"So, where can I find the "Marrow Bone" story?"
This is the Lancashire version - it's found all over Britain and Ireland in one version or another
Jim Carroll

A man whose name was Johnny Sands
Had married Betty Haig,
And though she brought him gold and lands
She proved a terrible plague.

Whack fol   lol de   lallidy,
Whack lol   lol de   lay,
Whack fol   lol de lallidy,
Whack fol   lol de   laro lay.

For Oh, she was a scolding wife,
Full of caprice and whim.
He said that he was tired of life
And she was tired of him.

Says he, "Then I will drown myself,
The river runs below".
Says she, "Pray do, you silly old man,
I wished it long ago".

Says he,"Upon the brink I'll stand,
Do you run down the hill
And push me in with all your might".
Says she, "My love, I will".

"For fear that I should courage lack
And try to save my life,                                                          *
Pray tie my hands behind my back",
"I will", replied his wife.

She tied them fast as you may think,
And when securely done,
"Now stand," she says, "upon the brink
And I'll prepare to run".

All down the hill his loving bride
She ran with all her force,
To push him in but he stepped aside
And she fell in, of course.

Now splashing, dashing, like a fish,
"Oh, save me, Johnny Sands!"
"I can't me dear, though much I wish,
For you have tied me hands !"

Post - Top - Home - Printer Friendly - Translate

Subject: RE: Marrow Bones in ancient India
From: Jack Campin
Date: 29 Mar 15 - 08:02 AM

Post - Top - Home - Printer Friendly - Translate

Subject: RE: Marrow Bones in ancient India
From: GUEST,Mike Yates
Date: 29 Mar 15 - 08:45 AM

Well found, Jack. I have been looking for "Marrowbone" tales for many years and was certain that, one day, somebody would find it in tale-form. And thanks to Jim for giving us his collected version. Again, of great interest.

Another interesting point is that in parts of the Appalachians the tune used for the song "Marrowbones" (and also for the song "The Fellow that Looks Like Me") turns up as a fiddle tune called "Over the Waterfall". Samuel Bayard has traced this American tune to an older British air. But, I do wonder if the tune title "Over the Waterfall" refers to an incident in a version of "Marrowbones", one where the wife, having been pushed into the river, goes "over the waterfall"? I don't know of any such verse, but I suppose that there could be one.

Post - Top - Home - Printer Friendly - Translate

Subject: RE: Marrow Bones in ancient India
From: Doug Chadwick
Date: 29 Mar 15 - 08:48 AM

Thanks. It may be found all over Britain and Ireland but obviously not in the parts I was in.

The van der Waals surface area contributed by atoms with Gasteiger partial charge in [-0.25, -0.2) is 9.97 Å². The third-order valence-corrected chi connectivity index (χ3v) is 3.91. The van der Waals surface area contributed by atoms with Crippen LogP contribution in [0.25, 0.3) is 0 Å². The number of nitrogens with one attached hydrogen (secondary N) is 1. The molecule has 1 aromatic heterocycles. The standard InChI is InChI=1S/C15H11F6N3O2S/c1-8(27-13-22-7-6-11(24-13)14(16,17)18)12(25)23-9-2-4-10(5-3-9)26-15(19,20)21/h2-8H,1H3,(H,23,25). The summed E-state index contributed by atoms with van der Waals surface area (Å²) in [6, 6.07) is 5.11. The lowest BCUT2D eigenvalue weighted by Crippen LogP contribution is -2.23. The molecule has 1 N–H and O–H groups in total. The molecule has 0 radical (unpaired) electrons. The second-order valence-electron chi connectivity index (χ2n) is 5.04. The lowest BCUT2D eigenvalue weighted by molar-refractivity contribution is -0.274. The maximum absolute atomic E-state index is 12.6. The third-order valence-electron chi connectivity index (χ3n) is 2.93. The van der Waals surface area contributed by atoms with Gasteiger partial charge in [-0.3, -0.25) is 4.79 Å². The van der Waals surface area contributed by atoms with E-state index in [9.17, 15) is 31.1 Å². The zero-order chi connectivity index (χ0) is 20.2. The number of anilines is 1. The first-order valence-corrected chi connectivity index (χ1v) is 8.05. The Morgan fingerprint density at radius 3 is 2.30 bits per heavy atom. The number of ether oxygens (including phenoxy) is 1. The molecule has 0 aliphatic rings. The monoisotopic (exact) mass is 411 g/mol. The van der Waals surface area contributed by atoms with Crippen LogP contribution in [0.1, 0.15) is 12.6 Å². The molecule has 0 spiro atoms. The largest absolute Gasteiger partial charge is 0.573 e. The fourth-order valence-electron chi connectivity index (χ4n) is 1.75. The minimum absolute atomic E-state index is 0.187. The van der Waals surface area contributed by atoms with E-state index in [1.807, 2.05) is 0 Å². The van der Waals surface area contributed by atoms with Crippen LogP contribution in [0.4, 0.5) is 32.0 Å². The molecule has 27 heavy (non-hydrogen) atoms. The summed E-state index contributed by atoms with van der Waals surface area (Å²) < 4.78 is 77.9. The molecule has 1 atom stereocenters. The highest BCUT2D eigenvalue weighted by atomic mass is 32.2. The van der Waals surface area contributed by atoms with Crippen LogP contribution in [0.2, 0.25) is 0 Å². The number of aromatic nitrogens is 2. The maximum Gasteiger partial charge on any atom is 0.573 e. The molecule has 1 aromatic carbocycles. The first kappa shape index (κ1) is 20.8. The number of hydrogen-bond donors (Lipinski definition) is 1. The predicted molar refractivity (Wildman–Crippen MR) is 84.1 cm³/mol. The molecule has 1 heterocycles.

Post - Top - Home - Printer Friendly - Translate

Subject: RE: Marrow Bones in ancient India
From: Richard Mellish
Date: 29 Mar 15 - 10:15 AM

The story from India is related, but doesn't actually involve marrow bones. And Jim's one from Mikeen McCarthy is a different one, related to Get Up and Bar the Door.

I have heard a version that does involve bones, years ago on a TV programme. It comes from Tibet. I had been wondering about writing it out to post here. It involves talking animals: a fox, a yak and a wolf.

I can't be bothered to write it out at length, but here's an outline.

The fox and the yak are friends, but whereas the yak only has to crop grass, the fox has to go off and hunt. The yak is worried about the wolf coming to eat him, so they agree that, if the wolf appears, the yak will bellow and the fox will come back to rescue him.

The fox is just about to pounce on a tasty rabbit when he hears a bellow, so he runs back; to find no wolf, only the yak getting lonely and worried. This happens two or three times, so eventually the fox ignores the bellow, and when he eventually does come back the wolf has been and all that remains of the yak is a pile of bones.

SO -- thus far we have the tale known in Europe as The Boy Who Cried "Wolf".

But it goes on.

The fox gets hold of a big pot (you know, the kind the cannibals used to boil the missionaries in), puts in the bones and starts to stew them. After a while the wolf smells the stew and comes to investigate.

The wolf puts his nose in the pot, but the boiled bones have made a thick sticky jelly and it's still too hot. The more he tries to wipe it off his snout, the more it gets in his eyes, until he can't see at all -- whereupon the fox kills him.

And that's how marrow bones in particular, rather than anything else, could make someone blind.

Post - Top - Home - Printer Friendly - Translate

Subject: RE: Marrow Bones in ancient India
From: Jim Carroll
Date: 29 Mar 15 - 10:26 AM

"Jim's one from Mikeen McCarthy is a different one, related to Get Up and Bar the Door."
I know it is Richard - just making the point about the relationship between songs and stories.
Probably the rarest example we ever came across was this, from an elderly Irishman, Mikey Kelleher, who had left his home in West Clare (about three miles from where we live now) where he had been a farm worker and curragh-maker (canvas canoes for fishing off the coast): he and his wife finally settled in Deptford, in South East London.